“So loud did he howl that Tha heard him and said, ‘What is the sorrow?’ And the First of the Tigers, lifting up his muzzle to the new-made sky, which is now so old, said: ‘Give me back my power, O Tha. I am made ashamed before all the Jungle, and I have run away from a Hairless One, and he has called me a shameful name.’ ‘And why?’ said Tha. ‘Because I am smeared with the mud of the marshes,’ said the First of the Tigers. ‘Swim, then, and roll on the wet grass, and if it be mud it will wash away,’ said Tha; and the First of the Tigers swam, and rolled and rolled upon the grass, till the Jungle ran round and round before his eyes, but not one little bar upon all his hide was changed, and Tha, watching him, laughed. Then the First of the Tigers said: ‘What have I done that this comes to me?’ Tha said, ‘Thou hast killed the buck, and thou hast let Death loose in the Jungle, and with Death has come Fear, so that the people of the Jungle are afraid one of the other, as thou art afraid of the Hairless One.’ The First of the Tigers said, ‘They will never fear me, for I knew them since the beginning.’ Tha said, ‘Go and see.’ And the First of the Tigers ran to and fro, calling aloud to the deer and the pig and the sambhur and the porcupine and all the Jungle Peoples, and they all ran away from him who had been their judge, because they were afraid.
“Then the First of the Tigers came back, and his pride was broken in him, and, beating his head upon the ground, he tore up the earth with all his feet and said: ‘Remember that I was once the Master of the Jungle. Do not forget me, O Tha! Let my children remember that I was once without shame or fear!’ And Tha said: ‘This much I will do, because thou and I together saw the Jungle made. For one night in each year it shall be as it was before the buck was killed—for thee and for thy children. In that one night, if ye meet the Hairless One—and his name is Man—ye shall not be afraid of him, but he shall be afraid of you, as though ye were judges of the Jungle and masters of all things. Show him mercy in that night of his fear, for thou hast known what Fear is.’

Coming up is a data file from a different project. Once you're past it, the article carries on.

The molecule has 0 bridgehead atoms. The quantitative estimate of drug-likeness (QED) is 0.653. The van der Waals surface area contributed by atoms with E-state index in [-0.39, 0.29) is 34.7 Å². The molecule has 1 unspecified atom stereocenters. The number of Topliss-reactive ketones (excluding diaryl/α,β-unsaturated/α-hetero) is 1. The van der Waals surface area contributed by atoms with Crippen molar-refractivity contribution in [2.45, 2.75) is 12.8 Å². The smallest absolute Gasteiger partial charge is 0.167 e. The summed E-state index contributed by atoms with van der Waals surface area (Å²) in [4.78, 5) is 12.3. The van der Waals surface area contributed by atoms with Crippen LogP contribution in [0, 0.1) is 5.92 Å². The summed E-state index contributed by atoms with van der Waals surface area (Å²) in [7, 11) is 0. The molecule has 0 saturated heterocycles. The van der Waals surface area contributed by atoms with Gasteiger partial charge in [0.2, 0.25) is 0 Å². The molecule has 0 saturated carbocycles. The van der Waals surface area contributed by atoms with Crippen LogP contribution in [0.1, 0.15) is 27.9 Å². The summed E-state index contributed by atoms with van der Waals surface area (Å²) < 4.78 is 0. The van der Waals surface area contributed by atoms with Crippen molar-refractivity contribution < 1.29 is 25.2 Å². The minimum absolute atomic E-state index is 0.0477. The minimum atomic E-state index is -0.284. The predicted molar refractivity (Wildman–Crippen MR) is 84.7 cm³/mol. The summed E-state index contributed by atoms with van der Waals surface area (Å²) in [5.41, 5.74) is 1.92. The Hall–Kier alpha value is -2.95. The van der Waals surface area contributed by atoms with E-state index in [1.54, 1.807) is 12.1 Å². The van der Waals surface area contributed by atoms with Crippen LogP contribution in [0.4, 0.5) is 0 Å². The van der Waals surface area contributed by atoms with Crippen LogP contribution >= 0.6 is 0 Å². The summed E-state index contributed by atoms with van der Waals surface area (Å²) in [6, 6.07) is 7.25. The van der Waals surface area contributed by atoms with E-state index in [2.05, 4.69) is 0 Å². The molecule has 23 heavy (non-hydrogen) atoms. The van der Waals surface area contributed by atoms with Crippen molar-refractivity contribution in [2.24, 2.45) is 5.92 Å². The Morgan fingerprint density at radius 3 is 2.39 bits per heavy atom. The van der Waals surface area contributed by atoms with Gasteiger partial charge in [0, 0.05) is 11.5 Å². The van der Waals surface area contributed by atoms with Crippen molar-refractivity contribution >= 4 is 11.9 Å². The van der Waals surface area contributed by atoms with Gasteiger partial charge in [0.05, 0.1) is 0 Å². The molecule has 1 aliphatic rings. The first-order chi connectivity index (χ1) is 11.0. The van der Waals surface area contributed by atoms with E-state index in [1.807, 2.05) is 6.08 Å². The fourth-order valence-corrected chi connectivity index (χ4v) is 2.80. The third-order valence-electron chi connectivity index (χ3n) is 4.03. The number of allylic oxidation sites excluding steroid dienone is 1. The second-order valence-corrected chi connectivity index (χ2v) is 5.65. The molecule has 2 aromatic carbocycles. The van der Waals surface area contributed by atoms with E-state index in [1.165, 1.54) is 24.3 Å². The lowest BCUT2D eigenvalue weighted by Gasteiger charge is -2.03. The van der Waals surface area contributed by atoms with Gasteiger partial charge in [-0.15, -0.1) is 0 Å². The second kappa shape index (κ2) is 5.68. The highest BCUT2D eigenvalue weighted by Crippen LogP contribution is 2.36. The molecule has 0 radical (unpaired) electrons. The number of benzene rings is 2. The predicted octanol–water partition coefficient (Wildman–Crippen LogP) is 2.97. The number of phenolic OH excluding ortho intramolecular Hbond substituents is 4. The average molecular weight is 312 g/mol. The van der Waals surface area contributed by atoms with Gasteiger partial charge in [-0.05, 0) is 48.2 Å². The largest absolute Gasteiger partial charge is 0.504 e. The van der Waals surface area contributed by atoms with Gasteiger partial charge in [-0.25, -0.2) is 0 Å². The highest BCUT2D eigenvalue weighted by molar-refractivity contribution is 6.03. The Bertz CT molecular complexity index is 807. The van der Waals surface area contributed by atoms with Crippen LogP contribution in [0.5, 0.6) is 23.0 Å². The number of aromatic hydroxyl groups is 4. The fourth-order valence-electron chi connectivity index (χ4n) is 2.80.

“Then the First of the Tigers answered, ‘I am content’; but when next he drank he saw the black stripes upon his flank and his side, and he remembered the name that the Hairless One had given him, and he was angry. For a year he lived in the marshes waiting till Tha should keep his promise. And upon a night when the jackal of the Moon [the Evening Star] stood clear of the Jungle, he felt that his Night was upon him, and he went to that cave to meet the Hairless One. Then it happened as Tha promised, for the Hairless One fell down before him and lay along the ground, and the First of the Tigers struck him and broke his back, for he thought that there was but one such Thing in the Jungle, and that he had killed Fear. Then, nosing above the kill, he heard Tha coming down from the woods of the North, and presently the voice of the First of the Elephants, which is the voice that we hear now——”